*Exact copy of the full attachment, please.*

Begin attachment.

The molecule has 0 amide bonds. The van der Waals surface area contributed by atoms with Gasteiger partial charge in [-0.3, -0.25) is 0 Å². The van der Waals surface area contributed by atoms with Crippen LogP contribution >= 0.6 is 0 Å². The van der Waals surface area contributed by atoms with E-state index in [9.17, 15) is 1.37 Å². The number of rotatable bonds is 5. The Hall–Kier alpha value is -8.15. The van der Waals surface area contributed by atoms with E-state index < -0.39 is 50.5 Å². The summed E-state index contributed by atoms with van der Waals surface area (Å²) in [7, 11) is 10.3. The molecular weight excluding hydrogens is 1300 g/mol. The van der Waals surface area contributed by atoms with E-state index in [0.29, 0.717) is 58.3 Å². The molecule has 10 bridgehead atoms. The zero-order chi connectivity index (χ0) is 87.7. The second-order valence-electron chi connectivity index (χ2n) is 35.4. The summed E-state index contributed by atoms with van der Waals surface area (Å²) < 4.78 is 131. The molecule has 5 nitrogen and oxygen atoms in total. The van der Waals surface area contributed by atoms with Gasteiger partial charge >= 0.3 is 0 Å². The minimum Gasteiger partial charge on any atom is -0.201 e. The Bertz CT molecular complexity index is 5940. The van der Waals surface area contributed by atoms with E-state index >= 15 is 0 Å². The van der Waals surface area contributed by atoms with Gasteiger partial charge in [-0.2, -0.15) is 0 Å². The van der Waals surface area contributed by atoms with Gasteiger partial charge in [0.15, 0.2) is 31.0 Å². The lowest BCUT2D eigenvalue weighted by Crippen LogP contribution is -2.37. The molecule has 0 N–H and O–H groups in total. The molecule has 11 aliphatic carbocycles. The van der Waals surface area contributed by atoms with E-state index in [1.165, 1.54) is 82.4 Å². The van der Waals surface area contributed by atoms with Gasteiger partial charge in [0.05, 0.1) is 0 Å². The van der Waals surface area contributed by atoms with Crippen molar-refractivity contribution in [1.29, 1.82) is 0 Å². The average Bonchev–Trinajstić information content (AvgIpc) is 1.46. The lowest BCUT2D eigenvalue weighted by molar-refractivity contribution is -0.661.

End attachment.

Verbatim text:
The molecule has 0 amide bonds. The van der Waals surface area contributed by atoms with Gasteiger partial charge in [-0.3, -0.25) is 0 Å². The van der Waals surface area contributed by atoms with Crippen LogP contribution >= 0.6 is 0 Å². The van der Waals surface area contributed by atoms with E-state index in [9.17, 15) is 1.37 Å². The number of rotatable bonds is 5. The Hall–Kier alpha value is -8.15. The van der Waals surface area contributed by atoms with E-state index < -0.39 is 50.5 Å². The summed E-state index contributed by atoms with van der Waals surface area (Å²) in [7, 11) is 10.3. The molecular weight excluding hydrogens is 1300 g/mol. The van der Waals surface area contributed by atoms with E-state index in [0.29, 0.717) is 58.3 Å². The molecule has 10 bridgehead atoms. The zero-order chi connectivity index (χ0) is 87.7. The second-order valence-electron chi connectivity index (χ2n) is 35.4. The summed E-state index contributed by atoms with van der Waals surface area (Å²) < 4.78 is 131. The molecule has 5 nitrogen and oxygen atoms in total. The van der Waals surface area contributed by atoms with Gasteiger partial charge >= 0.3 is 0 Å². The minimum Gasteiger partial charge on any atom is -0.201 e. The Bertz CT molecular complexity index is 5940. The van der Waals surface area contributed by atoms with E-state index >= 15 is 0 Å². The van der Waals surface area contributed by atoms with Gasteiger partial charge in [-0.2, -0.15) is 0 Å². The van der Waals surface area contributed by atoms with Gasteiger partial charge in [0.15, 0.2) is 31.0 Å². The lowest BCUT2D eigenvalue weighted by Crippen LogP contribution is -2.37. The molecule has 0 N–H and O–H groups in total. The molecule has 11 aliphatic carbocycles. The van der Waals surface area contributed by atoms with E-state index in [1.165, 1.54) is 82.4 Å². The van der Waals surface area contributed by atoms with Gasteiger partial charge in [0.05, 0.1) is 0 Å². The van der Waals surface area contributed by atoms with Crippen molar-refractivity contribution in [1.29, 1.82) is 0 Å². The average Bonchev–Trinajstić information content (AvgIpc) is 1.46. The lowest BCUT2D eigenvalue weighted by molar-refractivity contribution is -0.661.